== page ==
Matthew 20:26
But it shall not be so among you: but whosoever will be great among you, let him be your minister;
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(26) Whosoever will be great.—Better, whosoever wisheth to be great. The man who was conscious, as the disciples were, of the promptings of ambition was at once to satisfy and purify them by finding his greatness in active service; not because that service leads to greatness of the type which natural ambition seeks for, but because it is in itself the truest and highest greatness.

20:20-28 The sons of Zebedee abused what Christ said to comfort the disciples. Some cannot have comforts but they turn them to a wrong purpose. Pride is a sin that most easily besets us; it is sinful ambition to outdo others in pomp and grandeur. To put down the vanity and ambition of their request, Christ leads them to the thoughts of their sufferings. It is a bitter cup that is to be drunk of; a cup of trembling, but not the cup of the wicked. It is but a cup, it is but a draught, bitter perhaps, but soon emptied; it is a cup in the hand of a Father, Joh 18:11. Baptism is an ordinance by which we are joined to the Lord in covenant and communion; and so is suffering for Christ, Eze 20:37; Isa 48:10. Baptism is an outward and visible sign of an inward and spiritual grace; and so is suffering for Christ, for unto us it is given, Php 1:29. But they knew not what Christ's cup was, nor what his baptism. Those are commonly most confident, who are least acquainted with the cross. Nothing makes more mischief among brethren, than desire of greatness. And we never find Christ's disciples quarrelling, but something of this was at the bottom of it. That man who labours most diligently, and suffers most patiently, seeking to do good to his brethren, and to promote the salvation of souls, most resembles Christ, and will be most honoured by him to all eternity. Our Lord speaks of his death in the terms applied to the sacrifices of old. It is a sacrifice for the sins of men, and is that true and substantial sacrifice, which those of the law faintly and imperfectly represented. It was a ransom for many, enough for all, working upon many; and, if for many, then the poor trembling soul may say, Why not for me?But Jesus called them unto him - That is, he called all the apostles to him, and stated the principles on which they were to act.

The princes of the Gentiles exercise dominion over them - That is, over their subjects. "You know that such honors are customary among nations. The kings of the earth raise their favorites to posts of trust and power they give authority to some over others; but my kingdom is established in a different manner. All are to be on a level. The rich, the poor, the learned, the unlearned, the bond, the free, are to be equal. He will be the most distinguished that shows most humility, the deepest sense of his unworthiness, and the most earnest desire to promote the welfare of his brethren."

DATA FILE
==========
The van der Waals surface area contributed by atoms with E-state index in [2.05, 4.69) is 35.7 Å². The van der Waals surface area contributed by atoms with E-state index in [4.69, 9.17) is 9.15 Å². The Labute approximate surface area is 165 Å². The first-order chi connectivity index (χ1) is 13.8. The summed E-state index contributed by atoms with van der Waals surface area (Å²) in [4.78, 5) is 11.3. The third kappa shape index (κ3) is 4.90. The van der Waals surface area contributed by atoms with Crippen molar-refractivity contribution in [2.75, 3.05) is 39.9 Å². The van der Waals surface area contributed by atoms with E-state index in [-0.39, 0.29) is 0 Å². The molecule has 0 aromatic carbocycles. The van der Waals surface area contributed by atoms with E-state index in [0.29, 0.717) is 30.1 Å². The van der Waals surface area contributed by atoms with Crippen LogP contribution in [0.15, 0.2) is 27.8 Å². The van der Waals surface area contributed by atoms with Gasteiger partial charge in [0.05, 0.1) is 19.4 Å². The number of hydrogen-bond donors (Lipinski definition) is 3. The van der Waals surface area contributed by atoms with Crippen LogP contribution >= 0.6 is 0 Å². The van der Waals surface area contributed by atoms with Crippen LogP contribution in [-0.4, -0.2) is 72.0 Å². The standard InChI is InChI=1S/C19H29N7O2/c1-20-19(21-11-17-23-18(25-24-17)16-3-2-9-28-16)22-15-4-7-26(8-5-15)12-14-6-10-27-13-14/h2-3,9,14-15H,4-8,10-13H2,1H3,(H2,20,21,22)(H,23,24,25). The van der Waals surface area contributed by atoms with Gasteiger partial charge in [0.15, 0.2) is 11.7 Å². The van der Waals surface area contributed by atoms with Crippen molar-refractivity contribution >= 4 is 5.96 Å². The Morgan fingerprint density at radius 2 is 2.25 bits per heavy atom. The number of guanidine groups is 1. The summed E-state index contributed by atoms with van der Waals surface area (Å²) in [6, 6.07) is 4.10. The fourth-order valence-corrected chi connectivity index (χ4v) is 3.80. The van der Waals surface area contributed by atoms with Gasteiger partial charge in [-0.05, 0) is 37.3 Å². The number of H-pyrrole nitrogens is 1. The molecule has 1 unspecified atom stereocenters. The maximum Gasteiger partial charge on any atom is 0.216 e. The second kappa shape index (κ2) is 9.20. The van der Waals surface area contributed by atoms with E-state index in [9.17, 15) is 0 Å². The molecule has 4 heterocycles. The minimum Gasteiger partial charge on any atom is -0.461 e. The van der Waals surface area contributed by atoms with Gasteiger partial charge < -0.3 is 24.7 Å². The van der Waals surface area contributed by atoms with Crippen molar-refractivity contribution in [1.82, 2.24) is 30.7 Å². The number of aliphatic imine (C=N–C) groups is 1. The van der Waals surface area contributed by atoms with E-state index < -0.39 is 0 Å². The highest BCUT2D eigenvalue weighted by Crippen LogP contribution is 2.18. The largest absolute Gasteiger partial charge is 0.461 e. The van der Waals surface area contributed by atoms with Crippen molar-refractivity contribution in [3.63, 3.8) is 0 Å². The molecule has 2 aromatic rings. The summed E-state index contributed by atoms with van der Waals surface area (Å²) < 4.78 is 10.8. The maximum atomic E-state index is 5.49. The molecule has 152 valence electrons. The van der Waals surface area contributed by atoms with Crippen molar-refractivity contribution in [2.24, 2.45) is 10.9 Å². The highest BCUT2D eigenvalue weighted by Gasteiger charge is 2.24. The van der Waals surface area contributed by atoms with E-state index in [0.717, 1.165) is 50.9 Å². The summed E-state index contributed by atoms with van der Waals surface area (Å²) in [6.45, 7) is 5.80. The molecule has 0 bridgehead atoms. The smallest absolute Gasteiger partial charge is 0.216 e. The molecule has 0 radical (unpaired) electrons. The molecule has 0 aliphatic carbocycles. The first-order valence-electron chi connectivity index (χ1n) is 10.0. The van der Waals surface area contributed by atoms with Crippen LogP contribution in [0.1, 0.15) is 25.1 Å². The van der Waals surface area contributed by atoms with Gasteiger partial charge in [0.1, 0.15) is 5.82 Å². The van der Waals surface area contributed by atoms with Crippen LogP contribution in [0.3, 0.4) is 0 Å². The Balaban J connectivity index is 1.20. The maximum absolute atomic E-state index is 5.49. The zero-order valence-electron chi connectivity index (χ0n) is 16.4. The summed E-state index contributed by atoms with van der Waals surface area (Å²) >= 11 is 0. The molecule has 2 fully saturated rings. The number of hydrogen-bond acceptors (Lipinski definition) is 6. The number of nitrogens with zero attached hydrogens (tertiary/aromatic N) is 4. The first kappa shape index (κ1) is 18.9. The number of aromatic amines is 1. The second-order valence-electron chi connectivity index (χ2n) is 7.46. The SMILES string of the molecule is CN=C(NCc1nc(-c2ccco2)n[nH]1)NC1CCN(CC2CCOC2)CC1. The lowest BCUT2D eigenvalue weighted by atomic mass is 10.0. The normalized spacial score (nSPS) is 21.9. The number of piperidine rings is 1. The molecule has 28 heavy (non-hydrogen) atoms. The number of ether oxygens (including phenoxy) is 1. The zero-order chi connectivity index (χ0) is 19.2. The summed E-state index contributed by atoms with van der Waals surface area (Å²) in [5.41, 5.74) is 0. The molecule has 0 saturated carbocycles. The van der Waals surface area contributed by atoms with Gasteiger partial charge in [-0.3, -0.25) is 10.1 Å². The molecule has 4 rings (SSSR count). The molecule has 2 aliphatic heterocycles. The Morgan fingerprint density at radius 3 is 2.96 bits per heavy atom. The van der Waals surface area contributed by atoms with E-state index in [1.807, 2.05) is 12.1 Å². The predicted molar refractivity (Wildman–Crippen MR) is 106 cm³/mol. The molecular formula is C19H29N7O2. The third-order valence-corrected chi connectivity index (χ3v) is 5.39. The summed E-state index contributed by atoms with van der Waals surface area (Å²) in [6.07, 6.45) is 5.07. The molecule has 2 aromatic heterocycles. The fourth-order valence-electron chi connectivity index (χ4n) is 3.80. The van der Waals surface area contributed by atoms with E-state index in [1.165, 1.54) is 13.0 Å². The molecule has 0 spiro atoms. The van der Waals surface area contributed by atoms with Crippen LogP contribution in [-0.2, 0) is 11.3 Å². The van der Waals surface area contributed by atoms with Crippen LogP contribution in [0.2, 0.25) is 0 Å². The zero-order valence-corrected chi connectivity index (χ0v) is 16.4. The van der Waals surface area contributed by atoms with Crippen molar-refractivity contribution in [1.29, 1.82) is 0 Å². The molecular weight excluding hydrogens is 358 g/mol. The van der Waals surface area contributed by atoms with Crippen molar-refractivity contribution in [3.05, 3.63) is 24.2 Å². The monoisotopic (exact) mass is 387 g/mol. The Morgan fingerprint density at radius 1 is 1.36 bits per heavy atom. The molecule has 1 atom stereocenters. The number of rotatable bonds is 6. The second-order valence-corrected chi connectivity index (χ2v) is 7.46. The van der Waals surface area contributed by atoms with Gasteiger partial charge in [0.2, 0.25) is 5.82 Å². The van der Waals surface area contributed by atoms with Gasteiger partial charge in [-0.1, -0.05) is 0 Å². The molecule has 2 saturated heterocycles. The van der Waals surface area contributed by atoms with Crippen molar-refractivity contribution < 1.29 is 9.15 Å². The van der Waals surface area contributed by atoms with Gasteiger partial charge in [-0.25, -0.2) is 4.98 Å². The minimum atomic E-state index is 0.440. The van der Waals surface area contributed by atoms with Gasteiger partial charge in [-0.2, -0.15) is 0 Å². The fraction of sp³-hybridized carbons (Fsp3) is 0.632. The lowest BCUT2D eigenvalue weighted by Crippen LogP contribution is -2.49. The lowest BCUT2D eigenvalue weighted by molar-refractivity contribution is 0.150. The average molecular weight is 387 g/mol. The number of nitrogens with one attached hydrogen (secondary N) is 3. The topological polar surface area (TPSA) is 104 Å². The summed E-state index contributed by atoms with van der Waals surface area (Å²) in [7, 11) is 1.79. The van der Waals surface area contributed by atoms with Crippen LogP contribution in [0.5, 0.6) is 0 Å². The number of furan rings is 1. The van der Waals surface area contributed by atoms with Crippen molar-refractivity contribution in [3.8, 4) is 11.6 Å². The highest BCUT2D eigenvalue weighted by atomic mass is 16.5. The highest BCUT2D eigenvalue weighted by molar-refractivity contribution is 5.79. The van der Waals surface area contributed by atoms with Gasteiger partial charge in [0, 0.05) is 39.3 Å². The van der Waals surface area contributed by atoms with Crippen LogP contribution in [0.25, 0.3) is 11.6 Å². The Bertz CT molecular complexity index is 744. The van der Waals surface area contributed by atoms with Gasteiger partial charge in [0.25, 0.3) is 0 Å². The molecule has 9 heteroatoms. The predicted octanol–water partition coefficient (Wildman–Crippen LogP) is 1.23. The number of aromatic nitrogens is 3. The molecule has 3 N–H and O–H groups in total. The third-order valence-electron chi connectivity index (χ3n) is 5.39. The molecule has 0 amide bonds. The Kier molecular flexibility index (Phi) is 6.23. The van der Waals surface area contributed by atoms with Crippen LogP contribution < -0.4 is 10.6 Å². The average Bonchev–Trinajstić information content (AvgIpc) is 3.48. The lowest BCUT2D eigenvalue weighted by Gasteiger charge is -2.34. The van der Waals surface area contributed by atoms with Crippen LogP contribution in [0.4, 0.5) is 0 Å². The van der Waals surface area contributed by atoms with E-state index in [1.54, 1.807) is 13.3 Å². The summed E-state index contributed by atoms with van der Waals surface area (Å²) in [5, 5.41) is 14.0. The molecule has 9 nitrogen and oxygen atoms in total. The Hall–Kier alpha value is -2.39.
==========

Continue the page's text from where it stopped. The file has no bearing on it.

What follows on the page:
Gentiles - All who were not Jews - used here to denote the manner in which human governments are constituted.

Minister - A servant. The original word is deacon - a word meaning a servant of any kind; one especially who served at the table, and, in the New Testament, one who serves the church, Acts 6:1-4; 1 Timothy 3:8. Preachers of the gospel are called minister's because they are the servants of God and of the church 1 Corinthians 3:5; 1 Corinthians 4:1; 2 Corinthians 3:6; 2 Corinthians 6:4; Ephesians 4:12; an office, therefore, which forbids them to lord it over God's heritage, which is the very opposite of a station of superiority, and which demands the very lowest degree of humility.

Mt 20:17-28. Third Explicit Announcement of His Approaching Sufferings, Death, and Resurrection—The Ambitious Request of James and John, and the Reply. ( = Mr 10:32-45; Lu 18:31-34).

For the exposition, see on [1331]Mr 10:32-45.

See Poole on "Matthew 20:27".

But it shall not be so among you,.... This is not to be extended to Christian nations, as if there were to be no order of magistracy subsisting in them; but that all must be on a level, and no distinction of princes and subjects, of governors and governed; nor to Christian churches, as if there was no ecclesiastical authority to be used, or any church government and power to be exercised; none to rule, whom others are to obey and submit themselves to; but is to be restrained to the apostles as such, among whom there was an entire equality; being all apostles of Christ, being equally qualified and sent, and put into the selfsame office by him: the same holds good of all pastors of churches, who have no superintendency and pre-eminence over one another, or can, or ought to exercise any lordly power and authority, one, or more, over the rest; being equally invested with the same office power, one as another: for otherwise Christ's kingdom would appear like the nations of the world, and to be of a worldly nature; whereas it is spiritual, and does not lie in worldly pomp and grandeur, and in external superiority and pre-eminence of one another; but in the spiritual administration of the word and ordinances; which every pastor of a church has an equal right to exercise, and obedience to them lies in a submission to these things: